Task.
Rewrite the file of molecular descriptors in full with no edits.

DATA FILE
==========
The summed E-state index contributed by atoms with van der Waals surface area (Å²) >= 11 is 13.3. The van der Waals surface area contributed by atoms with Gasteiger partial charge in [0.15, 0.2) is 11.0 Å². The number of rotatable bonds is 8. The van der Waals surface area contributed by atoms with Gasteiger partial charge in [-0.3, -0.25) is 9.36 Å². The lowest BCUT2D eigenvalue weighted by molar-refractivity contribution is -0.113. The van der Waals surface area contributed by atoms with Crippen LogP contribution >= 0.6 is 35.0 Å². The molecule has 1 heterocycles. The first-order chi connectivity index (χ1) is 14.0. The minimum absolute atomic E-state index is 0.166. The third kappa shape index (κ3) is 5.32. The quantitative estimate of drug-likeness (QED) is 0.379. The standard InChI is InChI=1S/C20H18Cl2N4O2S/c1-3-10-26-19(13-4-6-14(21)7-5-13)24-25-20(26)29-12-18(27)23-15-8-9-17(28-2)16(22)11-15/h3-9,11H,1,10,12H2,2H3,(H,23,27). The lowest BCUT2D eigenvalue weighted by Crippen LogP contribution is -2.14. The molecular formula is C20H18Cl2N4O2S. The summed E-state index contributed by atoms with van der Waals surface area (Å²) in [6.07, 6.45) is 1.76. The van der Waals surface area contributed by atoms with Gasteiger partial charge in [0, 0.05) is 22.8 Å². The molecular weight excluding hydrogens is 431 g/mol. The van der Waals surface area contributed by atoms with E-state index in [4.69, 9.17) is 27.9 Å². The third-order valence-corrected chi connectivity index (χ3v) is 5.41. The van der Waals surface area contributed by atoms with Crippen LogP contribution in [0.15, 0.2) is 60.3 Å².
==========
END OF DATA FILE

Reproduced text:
The summed E-state index contributed by atoms with van der Waals surface area (Å²) >= 11 is 13.3. The van der Waals surface area contributed by atoms with Gasteiger partial charge in [0.15, 0.2) is 11.0 Å². The number of rotatable bonds is 8. The van der Waals surface area contributed by atoms with Gasteiger partial charge in [-0.3, -0.25) is 9.36 Å². The lowest BCUT2D eigenvalue weighted by molar-refractivity contribution is -0.113. The van der Waals surface area contributed by atoms with Crippen LogP contribution >= 0.6 is 35.0 Å². The molecule has 1 heterocycles. The first-order chi connectivity index (χ1) is 14.0. The minimum absolute atomic E-state index is 0.166. The third kappa shape index (κ3) is 5.32. The quantitative estimate of drug-likeness (QED) is 0.379. The standard InChI is InChI=1S/C20H18Cl2N4O2S/c1-3-10-26-19(13-4-6-14(21)7-5-13)24-25-20(26)29-12-18(27)23-15-8-9-17(28-2)16(22)11-15/h3-9,11H,1,10,12H2,2H3,(H,23,27). The lowest BCUT2D eigenvalue weighted by Crippen LogP contribution is -2.14. The molecular formula is C20H18Cl2N4O2S. The summed E-state index contributed by atoms with van der Waals surface area (Å²) in [6.07, 6.45) is 1.76. The van der Waals surface area contributed by atoms with Gasteiger partial charge in [0, 0.05) is 22.8 Å². The molecular weight excluding hydrogens is 431 g/mol. The van der Waals surface area contributed by atoms with E-state index in [4.69, 9.17) is 27.9 Å². The third-order valence-corrected chi connectivity index (χ3v) is 5.41. The van der Waals surface area contributed by atoms with Crippen LogP contribution in [0.15, 0.2) is 60.3 Å².